My favorite part of making films is actually production. It’s also the part I have the most anxiety about. It’s the part that I fear and sometimes even dread because of all the unknowns. I don’t think I ever sleep before a film shoot because of all the thoughts and fears racing through my head. Yet, when I’m on set, that kind of changes. There’s something about working with the crew and figuring things out that is kind of cool. I love working with actors and seeing them bring the characters to life in ways that I didn’t think of. Seeing a vision come to life is a lot like playing with toys as a kid. It’s fun. Now, it’s also very hard, time consuming and exhausting, and sometimes things go wrong. But making movies is mostly about solving problems, and when working with a team, solving those problems is fun. I like getting to the end of the day and having a feeling that we accomplished our plan and had fun. Of course, then I won’t sleep a wink because of all the thoughts of the next day, but it’s still fun.
Why did you choose to submit to the Breckenridge Film Festival? What do you look for in a festival where you hope to show your film?
I submitted my short film “Adonis” to the Breckenridge Film Festival because it was in a beautiful location and reviews said it was a great atmosphere for filmmakers. And it is. When submitting to festivals, I admit that I look for places that I want to visit. But, more importantly, I look for places that would have an appreciative audience. As a filmmaker/artist, you really want your work to be seen and appreciated. There are festivals that supposedly have chances of agents and distributors being there to hire filmmakers and license films, but experiencing many festivals now, I appreciate ones that have receptive audiences and treat filmmakers like royalty. Breckenridge was one of my favorite experiences with “Adonis” for these reasons. I’ve been to festivals where there are two people in the theater: me and the projectionist. Breckenridge is the opposite. The theaters are full and the audiences are enthusiastic and friendly. “Adonis” got all the responses I dreamed about: laughter and cheering in all the right places. I remember the Q&A’s in Breck being incredibly fun and energetic. And on top of that, filmmakers are treated quite special. I’d say it’s everything filmmakers should want in a festival. My experience was so good that I ended up moving to Colorado less than a year later.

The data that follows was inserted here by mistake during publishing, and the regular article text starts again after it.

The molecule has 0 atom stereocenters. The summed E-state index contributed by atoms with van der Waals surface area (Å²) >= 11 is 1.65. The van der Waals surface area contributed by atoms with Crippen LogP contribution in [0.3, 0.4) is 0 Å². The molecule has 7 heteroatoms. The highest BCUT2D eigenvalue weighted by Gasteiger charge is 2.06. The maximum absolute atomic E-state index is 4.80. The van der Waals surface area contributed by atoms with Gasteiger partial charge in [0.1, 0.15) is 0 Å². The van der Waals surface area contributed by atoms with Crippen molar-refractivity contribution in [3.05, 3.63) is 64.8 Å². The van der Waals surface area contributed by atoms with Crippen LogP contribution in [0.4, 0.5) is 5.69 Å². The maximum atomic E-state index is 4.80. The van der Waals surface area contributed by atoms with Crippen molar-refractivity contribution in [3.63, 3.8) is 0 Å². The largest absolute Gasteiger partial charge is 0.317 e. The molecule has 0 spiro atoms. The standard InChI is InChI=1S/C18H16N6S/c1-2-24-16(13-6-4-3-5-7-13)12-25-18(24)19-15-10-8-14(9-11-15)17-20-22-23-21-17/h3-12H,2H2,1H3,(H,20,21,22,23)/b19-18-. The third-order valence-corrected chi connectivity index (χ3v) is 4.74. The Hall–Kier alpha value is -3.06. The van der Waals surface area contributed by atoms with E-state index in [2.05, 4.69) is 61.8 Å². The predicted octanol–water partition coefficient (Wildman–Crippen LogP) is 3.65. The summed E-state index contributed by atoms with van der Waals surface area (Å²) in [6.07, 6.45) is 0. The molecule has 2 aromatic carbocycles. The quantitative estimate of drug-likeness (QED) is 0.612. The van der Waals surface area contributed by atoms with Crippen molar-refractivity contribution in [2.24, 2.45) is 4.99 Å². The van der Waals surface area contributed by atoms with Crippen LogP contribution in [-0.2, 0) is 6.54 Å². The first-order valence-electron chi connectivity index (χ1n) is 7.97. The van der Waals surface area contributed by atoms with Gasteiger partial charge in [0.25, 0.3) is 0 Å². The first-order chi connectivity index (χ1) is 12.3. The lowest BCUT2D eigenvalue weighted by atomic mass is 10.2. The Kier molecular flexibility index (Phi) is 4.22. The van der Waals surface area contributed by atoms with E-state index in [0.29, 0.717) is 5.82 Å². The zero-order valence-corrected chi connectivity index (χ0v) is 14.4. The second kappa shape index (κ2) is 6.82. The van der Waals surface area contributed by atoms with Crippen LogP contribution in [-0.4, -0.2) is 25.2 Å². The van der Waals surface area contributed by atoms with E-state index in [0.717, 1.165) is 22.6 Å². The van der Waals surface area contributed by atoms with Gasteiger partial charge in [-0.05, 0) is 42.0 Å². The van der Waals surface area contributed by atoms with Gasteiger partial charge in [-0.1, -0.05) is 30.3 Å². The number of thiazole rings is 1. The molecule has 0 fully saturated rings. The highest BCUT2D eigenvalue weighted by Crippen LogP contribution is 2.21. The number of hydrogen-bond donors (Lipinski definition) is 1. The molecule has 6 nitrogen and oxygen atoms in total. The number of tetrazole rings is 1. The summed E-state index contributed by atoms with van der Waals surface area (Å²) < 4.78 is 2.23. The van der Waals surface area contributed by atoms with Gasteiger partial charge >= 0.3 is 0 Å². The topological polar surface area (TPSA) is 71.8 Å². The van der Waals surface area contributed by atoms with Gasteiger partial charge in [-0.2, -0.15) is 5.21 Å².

What are the next project or projects you are beginning work on?
I’ve got two immediate projects that I’m working on. I’ve just finished shooting a promotional short film for the Silverton Chamber of Commerce. Instead of being the usual tourism video with nice drone footage and scenery, this is an actual story. It’s about a family arriving on the train but the kids imagine they are in the old west. So, the old west as seen through the eyes of kids has turned this into an epic adventure where we kind of brought some of Silverton’s old west and mining history back to life in a fun way. The other project also takes place in Silverton, it’s a documentary, or as I’ve been saying, a “rockumentary.” One of the rites of passage in the town is that kids sell rocks to the tourists. It’s like a lemonade stand except, being a former mining town, there is a lot of history behind this and the tradition goes back a few generations. I spent most of the last two summers with a group of kids as they collect and sell their rocks as well as interviewed former rock sellers from the 40’s to now. Beyond that, there are two scripts I’ve been working on with a friend as well as two children’s book ideas that I want to make happen. But maybe there will be some surprise projects between.